Japan Geoscience Union Meeting 2018

Presentation information

[JJ] Oral

H (Human Geosciences) » H-TT Technology & Techniques

[H-TT18] Development and applications of environmental traceability methods

Tue. May 22, 2018 1:45 PM - 3:15 PM 103 (1F International Conference Hall, Makuhari Messe)

convener:Ichiro Tayasu(Research Institute for Humanity and Nature), Takanori Nakano(Research Institute for Humanity and Nature, Inter-University Research Institute Corporation National Institutes for the Humanities), Keisuke Koba(京都大学生態学研究センター), Chairperson:Koba Keisuke(Kyoto University)

2:15 PM - 2:30 PM

[HTT18-15] Sr-Nd-Fe isotopic constraints on the origin of Kiruna-type deposit in Zanjan, NW Iran

*Yoshihiro Asahara1, Kodai Mano1, Motohiro Tsuboi2, Hossein Azizi3,1, Ki-Cheol Shin4, Seung-Gu Lee5 (1.Graduate School of Environmental Studies, Nagoya University, 2.School of Science and Technology, Kwansei Gakuin University, 3.Faculty of Engineering, University of Kurdistan (Iran), 4.Research Institute for Humanity and Nature, 5.Korea Institute of Geoscience and Mineral Resources (Korea))

Keywords:iron oxide apatite deposit, Kiruna type, isotope, REE, hydrothermal, Iran

Iron oxide apatite (IOA; Kiruna type) deposit is recognized as an endmember of the iron oxide-copper-gold (IOCG; Olympic-Dam type) deposit (e.g., Hitzman et al., 1992; Knipping et al., 2015). IOA deposit is an important source to provide iron, phosphorous and rare elements including rare earth elements (REEs) and U. Origin and formation process of the IOA deposit remain controversial. Previous studies have proposed several ideas: hydrothermal fluid, that is non-magmatic surface fluid (e.g., Hitzman et al., 1992; Dare et al., 2015); a magmatic-hydrothermal fluid coming directly from magma (e.g., Pollard, 2006; Knippng et al., 2015); liquid immiscibility between a Fe-, P-rich melts forming IOA deposits (e.g., Henríquez and Martin, 1978; Hou et al., 2017). Evidence from oxygen and iron isotopes of magnetites in an IOA deposit indicates that the origin is magmatic (e.g., Jonsson et al., 2013; Bilenker et al., 2016).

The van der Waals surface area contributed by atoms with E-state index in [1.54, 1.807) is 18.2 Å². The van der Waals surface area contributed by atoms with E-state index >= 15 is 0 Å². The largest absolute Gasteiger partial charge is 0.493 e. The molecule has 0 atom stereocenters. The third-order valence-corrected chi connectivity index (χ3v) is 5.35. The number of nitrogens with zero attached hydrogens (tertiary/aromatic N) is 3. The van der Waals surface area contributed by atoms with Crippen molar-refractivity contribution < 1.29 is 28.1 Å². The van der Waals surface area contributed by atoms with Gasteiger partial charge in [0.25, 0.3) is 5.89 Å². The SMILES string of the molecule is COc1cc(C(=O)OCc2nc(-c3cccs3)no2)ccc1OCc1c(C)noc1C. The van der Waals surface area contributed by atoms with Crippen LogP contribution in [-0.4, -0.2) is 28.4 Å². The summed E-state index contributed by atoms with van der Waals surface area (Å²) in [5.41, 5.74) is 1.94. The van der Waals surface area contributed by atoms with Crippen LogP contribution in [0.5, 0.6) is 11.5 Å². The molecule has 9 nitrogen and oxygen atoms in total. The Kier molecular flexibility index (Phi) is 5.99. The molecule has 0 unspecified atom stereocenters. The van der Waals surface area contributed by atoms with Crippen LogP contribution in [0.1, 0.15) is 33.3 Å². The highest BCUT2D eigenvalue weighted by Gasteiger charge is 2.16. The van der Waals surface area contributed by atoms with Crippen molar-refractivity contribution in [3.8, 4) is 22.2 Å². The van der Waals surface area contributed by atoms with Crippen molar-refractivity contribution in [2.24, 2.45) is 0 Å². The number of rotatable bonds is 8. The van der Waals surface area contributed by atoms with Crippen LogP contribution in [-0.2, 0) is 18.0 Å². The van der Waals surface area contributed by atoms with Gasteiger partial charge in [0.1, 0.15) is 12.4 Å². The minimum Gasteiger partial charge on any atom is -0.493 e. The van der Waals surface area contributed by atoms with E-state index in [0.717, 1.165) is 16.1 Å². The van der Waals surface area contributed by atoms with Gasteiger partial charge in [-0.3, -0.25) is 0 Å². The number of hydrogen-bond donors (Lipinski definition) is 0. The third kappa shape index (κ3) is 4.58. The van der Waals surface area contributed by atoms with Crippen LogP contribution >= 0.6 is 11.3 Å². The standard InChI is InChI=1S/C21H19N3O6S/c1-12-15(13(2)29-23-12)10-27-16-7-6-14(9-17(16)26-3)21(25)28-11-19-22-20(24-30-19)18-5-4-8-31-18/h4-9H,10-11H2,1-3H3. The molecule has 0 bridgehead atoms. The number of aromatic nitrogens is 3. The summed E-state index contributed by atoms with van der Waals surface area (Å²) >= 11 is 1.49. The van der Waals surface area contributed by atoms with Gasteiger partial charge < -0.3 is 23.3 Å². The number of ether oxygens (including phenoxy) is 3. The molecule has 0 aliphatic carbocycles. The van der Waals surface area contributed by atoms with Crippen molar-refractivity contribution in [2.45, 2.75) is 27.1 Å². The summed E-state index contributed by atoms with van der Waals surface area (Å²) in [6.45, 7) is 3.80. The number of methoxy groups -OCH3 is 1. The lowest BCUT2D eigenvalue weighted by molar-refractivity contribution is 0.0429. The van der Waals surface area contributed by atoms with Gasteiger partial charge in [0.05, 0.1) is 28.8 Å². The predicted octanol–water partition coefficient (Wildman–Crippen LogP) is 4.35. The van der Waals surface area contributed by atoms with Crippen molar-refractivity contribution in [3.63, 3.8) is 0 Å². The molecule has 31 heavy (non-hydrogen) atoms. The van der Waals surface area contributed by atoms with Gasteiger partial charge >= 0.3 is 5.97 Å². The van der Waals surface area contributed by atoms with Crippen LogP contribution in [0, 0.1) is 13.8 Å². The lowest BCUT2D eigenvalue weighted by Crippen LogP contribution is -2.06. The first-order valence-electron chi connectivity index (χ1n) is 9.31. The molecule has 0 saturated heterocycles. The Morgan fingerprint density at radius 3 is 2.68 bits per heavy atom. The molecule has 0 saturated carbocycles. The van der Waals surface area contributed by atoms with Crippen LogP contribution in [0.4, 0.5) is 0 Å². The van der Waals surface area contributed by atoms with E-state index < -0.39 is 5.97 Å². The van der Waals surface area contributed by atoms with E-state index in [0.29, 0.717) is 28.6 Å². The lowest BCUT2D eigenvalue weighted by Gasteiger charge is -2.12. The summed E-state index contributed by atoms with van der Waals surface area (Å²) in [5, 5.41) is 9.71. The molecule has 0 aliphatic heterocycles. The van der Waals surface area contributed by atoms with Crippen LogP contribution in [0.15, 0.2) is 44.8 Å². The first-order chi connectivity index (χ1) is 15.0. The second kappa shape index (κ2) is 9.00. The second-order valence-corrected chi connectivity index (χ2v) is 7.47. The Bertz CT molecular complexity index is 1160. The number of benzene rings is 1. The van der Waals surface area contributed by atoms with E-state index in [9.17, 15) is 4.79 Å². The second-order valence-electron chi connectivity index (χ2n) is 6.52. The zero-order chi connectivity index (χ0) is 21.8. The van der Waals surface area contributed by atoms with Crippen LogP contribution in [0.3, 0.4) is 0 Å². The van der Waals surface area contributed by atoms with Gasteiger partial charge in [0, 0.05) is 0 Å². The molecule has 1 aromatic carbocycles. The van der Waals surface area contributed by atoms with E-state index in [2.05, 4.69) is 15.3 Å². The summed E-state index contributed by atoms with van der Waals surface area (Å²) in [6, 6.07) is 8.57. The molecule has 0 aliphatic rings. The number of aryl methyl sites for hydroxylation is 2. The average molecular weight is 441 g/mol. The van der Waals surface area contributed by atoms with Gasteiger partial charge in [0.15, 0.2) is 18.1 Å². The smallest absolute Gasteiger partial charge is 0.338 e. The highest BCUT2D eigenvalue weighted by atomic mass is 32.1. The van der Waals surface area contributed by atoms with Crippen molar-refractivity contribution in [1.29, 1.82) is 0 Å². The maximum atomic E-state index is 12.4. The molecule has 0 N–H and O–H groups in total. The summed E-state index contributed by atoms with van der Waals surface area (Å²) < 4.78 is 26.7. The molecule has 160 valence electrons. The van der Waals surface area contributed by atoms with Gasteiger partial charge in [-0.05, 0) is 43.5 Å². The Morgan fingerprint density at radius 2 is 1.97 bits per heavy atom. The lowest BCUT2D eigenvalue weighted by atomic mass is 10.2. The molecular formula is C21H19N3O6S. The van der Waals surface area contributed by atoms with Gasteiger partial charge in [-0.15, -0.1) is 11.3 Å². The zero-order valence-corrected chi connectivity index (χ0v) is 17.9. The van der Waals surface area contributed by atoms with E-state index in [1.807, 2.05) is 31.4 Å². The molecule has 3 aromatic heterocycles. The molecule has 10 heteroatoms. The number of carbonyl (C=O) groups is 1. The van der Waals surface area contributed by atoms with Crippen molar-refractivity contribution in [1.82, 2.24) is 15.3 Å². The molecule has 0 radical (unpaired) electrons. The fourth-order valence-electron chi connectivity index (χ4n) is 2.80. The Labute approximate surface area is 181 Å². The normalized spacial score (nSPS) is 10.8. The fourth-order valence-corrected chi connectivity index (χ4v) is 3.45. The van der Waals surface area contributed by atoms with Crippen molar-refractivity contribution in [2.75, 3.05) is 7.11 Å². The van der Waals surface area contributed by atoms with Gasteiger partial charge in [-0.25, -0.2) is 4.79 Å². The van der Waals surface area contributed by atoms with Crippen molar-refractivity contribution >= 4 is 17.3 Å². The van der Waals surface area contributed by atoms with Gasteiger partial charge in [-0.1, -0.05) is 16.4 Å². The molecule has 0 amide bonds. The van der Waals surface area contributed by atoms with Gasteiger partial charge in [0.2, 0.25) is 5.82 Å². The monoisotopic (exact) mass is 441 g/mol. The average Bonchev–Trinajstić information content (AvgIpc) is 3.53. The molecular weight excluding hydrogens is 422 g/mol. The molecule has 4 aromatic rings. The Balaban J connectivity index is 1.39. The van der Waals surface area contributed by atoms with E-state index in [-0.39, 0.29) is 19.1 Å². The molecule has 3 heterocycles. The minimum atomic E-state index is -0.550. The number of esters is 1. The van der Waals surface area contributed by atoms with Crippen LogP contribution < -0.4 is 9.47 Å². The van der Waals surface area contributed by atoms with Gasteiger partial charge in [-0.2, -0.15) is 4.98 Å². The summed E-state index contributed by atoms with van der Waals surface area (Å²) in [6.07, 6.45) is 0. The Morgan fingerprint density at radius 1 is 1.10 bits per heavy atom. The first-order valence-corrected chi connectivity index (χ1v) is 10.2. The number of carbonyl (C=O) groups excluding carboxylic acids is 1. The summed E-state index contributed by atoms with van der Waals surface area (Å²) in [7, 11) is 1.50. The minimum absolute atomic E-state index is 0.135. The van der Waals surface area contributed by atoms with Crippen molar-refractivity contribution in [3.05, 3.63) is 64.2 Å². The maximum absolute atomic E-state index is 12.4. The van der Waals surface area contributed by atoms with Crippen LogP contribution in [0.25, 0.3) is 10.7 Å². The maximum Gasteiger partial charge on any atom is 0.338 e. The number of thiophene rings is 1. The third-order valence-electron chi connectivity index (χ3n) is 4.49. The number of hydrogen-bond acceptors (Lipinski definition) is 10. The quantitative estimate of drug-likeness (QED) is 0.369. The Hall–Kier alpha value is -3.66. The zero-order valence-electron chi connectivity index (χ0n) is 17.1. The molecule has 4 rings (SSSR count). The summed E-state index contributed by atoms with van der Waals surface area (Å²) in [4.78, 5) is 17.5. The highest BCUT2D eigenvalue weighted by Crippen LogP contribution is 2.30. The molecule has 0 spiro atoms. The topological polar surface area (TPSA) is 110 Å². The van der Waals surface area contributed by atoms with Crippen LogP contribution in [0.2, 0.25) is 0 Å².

We focus on a Kiruna type deposit in Zanjan, Northwestern Iran. Magnetite-apatite deposit occurs in the Zanjan area, which is part of the volcano–plutonic belt of the Tertiary Alborz-Azarbaijan arc. In this study, Sr, Nd and Fe isotopes and trace element compositions including REEs in the ore mineral and host-rock samples were analyzed to constrain the origin of Kiruna type deposit in Zanjan.
Chemical compositions of major elements indicate that the Zanjan host rocks are monzonite to granite, metaluminous to peraluminous and I-type. The host rocks have LREE-enriched and HREE-flat patterns with slightly positive or slightly negative Eu anomalies. Trace element compositions show that the magnetites in the Zanjan IOA deposit has a Kiruna-type characteristic on V-Cr diagram.
The magnetite and apatite show LREE-enriched patterns with strong negative Eu anomalies, suggesting that both of the minerals were formed in the last stage of crystallization differentiation. Iron isotopic compositions of the magnetites show positive values indicating that high-temperature hydrothermal fluid contributed to the magnetite formation. The Sr and Nd isotopic compositions of the apatite are consistent with initial Sr and Nd isotope ratios of the Zaker quartz monzonite of the main host rock, indicating that the apatite has the same source of the host rock. The magnetites in the ore have slightly high Sr isotopic ratios and similar εNd values compared with the quartz monzonite, indicating that the magnetite has the same origin as the host rock but was slightly influenced by hydrothermal fluid.